Tuesday, March 25, 2014

"Unfinished Business: Protecting Voting Rights in the Twenty-First Century"

The title of this post comes from this paper by Professor Gilda Daniels, the abstract of which states:

While minorities have experienced great progress because of the Voting Rights Act, particularly section 5 of the Act, the work to achieve an electoral process free of discrimination remains unfinished. In Shelby County v. Holder, the Supreme Court struck down section 4 of the Act, which provided the coverage formula through which section 5 was implemented. Without section 4, there is no section 5. The historical and contemporaneous discrimination that minorities instates formerly covered under Section 5 continue to face is substantial and outpaces noncovered states. Scholars cannot divorce the debate surrounding section 5’s constitutionality, which continues even after Shelby County, from its historical role in combating discrimination in voting. Using a comparative framework of a section 5-covered jurisdiction and a noncovered jurisdiction, this Article discusses the impact of the loss of section 4 of the Voting Rights Act after the Supreme Court’s decision in Shelby County v. Holder and suggests a path forward.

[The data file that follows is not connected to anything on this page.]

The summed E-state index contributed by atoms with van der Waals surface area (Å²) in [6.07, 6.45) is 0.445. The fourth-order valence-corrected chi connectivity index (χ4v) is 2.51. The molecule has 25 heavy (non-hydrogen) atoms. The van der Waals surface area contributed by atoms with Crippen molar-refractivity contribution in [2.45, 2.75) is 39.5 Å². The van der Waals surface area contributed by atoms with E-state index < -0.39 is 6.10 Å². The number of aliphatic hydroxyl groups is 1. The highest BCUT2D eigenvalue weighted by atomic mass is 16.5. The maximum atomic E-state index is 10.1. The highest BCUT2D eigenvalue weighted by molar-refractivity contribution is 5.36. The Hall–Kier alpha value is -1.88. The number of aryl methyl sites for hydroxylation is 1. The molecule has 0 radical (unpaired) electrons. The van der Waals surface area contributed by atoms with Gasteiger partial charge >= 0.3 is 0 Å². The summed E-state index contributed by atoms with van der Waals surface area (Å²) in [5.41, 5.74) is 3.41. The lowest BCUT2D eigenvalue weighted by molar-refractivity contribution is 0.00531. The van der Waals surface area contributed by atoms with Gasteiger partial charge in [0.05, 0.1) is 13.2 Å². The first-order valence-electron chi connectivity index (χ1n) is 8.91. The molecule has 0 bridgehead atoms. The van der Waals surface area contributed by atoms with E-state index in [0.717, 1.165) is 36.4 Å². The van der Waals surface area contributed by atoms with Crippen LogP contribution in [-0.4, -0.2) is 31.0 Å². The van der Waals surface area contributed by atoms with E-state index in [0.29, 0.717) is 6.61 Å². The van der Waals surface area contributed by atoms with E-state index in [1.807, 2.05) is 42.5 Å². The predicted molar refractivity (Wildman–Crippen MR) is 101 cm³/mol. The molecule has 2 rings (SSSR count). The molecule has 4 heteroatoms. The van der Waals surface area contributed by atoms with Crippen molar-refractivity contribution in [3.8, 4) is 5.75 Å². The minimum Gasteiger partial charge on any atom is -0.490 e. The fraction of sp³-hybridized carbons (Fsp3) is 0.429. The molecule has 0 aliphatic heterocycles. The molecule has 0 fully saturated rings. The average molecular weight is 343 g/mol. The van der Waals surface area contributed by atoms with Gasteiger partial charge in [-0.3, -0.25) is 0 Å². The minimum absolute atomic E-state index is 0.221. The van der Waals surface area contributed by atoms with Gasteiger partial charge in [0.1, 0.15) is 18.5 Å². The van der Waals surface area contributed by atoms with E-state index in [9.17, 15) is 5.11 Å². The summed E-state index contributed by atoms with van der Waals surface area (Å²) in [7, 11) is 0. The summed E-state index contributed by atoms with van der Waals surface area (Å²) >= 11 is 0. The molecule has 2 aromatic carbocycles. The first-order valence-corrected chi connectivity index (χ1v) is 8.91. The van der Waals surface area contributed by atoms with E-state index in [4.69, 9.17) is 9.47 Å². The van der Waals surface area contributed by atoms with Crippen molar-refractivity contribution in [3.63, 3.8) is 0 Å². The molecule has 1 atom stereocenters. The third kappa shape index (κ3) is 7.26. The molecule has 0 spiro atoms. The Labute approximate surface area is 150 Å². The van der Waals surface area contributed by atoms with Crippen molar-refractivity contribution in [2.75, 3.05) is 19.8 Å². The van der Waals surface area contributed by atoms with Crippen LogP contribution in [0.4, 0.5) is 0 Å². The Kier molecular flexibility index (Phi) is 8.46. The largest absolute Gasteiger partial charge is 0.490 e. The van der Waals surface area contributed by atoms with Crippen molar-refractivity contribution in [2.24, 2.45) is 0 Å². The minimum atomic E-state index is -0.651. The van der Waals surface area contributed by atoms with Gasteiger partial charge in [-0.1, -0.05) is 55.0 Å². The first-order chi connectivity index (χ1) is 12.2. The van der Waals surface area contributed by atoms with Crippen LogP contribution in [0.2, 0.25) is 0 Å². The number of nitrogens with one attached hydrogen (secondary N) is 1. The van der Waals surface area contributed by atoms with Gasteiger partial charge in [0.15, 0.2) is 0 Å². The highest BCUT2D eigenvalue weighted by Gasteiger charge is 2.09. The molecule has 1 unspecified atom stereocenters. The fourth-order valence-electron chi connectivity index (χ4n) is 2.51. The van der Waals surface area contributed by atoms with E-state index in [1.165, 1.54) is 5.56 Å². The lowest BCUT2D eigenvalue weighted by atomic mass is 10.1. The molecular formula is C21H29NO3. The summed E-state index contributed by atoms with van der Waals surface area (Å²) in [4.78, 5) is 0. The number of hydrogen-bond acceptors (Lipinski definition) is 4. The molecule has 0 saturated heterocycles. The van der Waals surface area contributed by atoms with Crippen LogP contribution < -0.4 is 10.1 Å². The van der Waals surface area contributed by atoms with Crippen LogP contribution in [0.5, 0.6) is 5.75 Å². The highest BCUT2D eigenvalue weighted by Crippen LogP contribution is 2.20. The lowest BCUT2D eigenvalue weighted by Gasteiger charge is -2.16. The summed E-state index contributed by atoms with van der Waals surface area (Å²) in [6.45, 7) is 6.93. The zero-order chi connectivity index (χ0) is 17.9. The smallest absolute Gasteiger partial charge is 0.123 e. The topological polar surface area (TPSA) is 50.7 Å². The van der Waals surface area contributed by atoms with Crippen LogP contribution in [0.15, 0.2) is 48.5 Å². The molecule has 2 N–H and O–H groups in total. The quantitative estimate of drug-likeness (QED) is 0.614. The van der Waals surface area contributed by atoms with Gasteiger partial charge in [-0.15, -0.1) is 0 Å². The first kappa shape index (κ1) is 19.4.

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Congress needs to reinstate everything taken away by the Supreme Court in the Shelby County case. But Congress is so lame that it cannot pass a budget. The Executive Branch will have to step up to the plate and file more cases against transgressing states.

Posted by: Liberty1stl | Mar 30, 2014 12:11:52 PM

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